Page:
It can be well illustrated if you saw a video where things are smashed under heavy pressure. It awkwardly satisfying to watch how exerting pressure on fruits or objects diverges their parts in an abstract explosion. That's how I imagine the trauma works on creativity. When you have something unbearably emotional that is impossible to handle or endure, but it still needs to explode somewhere.
Reflecting on my personal life (and taking all my creative friends into consideration, I’m sorry guys) I may say that that emotional trauma helps to create. Looking at my past and how I started to do art I can say that art was a place for escape and a way to express some feelings. Later in my teenage times, I remember that feeling of desperation from being rejected by a person that I liked so much, or not being accepted by my classmates, therefore, I had painted late at night in my room, wrote stories and poetry (yep, I did it too).
Finally, while growing up, I’m questioning the need for that desperation for the sake of creation. Not that it's not worthy to heal all artists and therefore kill the creativity and masterpieces in the world. I believe that we don’t need that depressed alcoholic image of an artist to be creative. This image comes not because the only way being an artist is to be mentally unstable, but because to be mentally unhealthy was the only stimulation to stay in arts, and we simply don’t have another sample from the history of how it would work in a healthy and developed society.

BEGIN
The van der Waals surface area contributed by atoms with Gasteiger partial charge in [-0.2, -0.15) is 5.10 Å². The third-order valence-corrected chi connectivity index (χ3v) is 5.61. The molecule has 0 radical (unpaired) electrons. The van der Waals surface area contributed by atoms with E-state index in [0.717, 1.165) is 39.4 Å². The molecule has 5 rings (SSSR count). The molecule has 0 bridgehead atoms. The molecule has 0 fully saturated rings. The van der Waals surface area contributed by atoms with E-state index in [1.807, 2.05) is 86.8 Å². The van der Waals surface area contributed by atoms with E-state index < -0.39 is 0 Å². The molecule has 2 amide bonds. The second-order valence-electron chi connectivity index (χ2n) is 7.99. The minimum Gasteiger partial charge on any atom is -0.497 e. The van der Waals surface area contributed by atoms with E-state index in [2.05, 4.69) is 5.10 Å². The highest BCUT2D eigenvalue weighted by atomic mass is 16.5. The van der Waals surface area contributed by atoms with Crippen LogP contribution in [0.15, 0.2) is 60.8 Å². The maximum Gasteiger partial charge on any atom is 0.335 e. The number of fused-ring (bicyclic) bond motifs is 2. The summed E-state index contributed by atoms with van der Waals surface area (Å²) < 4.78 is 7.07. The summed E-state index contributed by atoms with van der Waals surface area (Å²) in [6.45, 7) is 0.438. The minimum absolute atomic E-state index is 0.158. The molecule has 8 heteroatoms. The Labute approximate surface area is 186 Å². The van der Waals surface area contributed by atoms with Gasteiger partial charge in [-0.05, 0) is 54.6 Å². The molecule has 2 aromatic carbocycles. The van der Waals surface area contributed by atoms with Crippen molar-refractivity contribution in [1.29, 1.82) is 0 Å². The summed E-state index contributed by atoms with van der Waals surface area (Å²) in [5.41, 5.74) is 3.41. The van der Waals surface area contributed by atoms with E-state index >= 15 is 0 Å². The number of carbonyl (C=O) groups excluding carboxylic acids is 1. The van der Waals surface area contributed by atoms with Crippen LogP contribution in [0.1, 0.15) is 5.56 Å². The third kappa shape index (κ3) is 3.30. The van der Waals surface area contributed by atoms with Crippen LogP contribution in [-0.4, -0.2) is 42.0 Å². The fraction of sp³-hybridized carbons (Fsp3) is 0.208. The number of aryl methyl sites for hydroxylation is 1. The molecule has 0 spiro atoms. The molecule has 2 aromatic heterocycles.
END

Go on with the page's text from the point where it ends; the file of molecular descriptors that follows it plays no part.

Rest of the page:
Explaining. The art market is an unstable and difficult field to survive in. Despite that our society is pretty open and developed, we have more opportunities to live from creative work as we have social media and a constantly growing appreciation of art but is still not an easy field to be in. 10-20-50-so on years ago was much harder, people barely could survive being artists, and such characters as Dali and Warhol are rather lucky ones who were born in times where the economy has started to boost and they could make a living with what they did. But if you would read about artists of the past you would see that when they were at the beginning of their career they were poor and there was more hope than confidence about a bright future (except artists who were from rich families). Frankly talking, a mentally stable person would never choose to be an artist. Being an artist chances were 0,0000001% that that person can afford his life and especially the life of his family. A mentally stable person, taking into consideration the pressure of society, family, and economic needs -that every man would have to satisfy daily needs would not risk him and his family's lives to pursue art dreams.
(Pattern 1, Chinese ink, Nib pen, Paper, 74x74 cm,2018)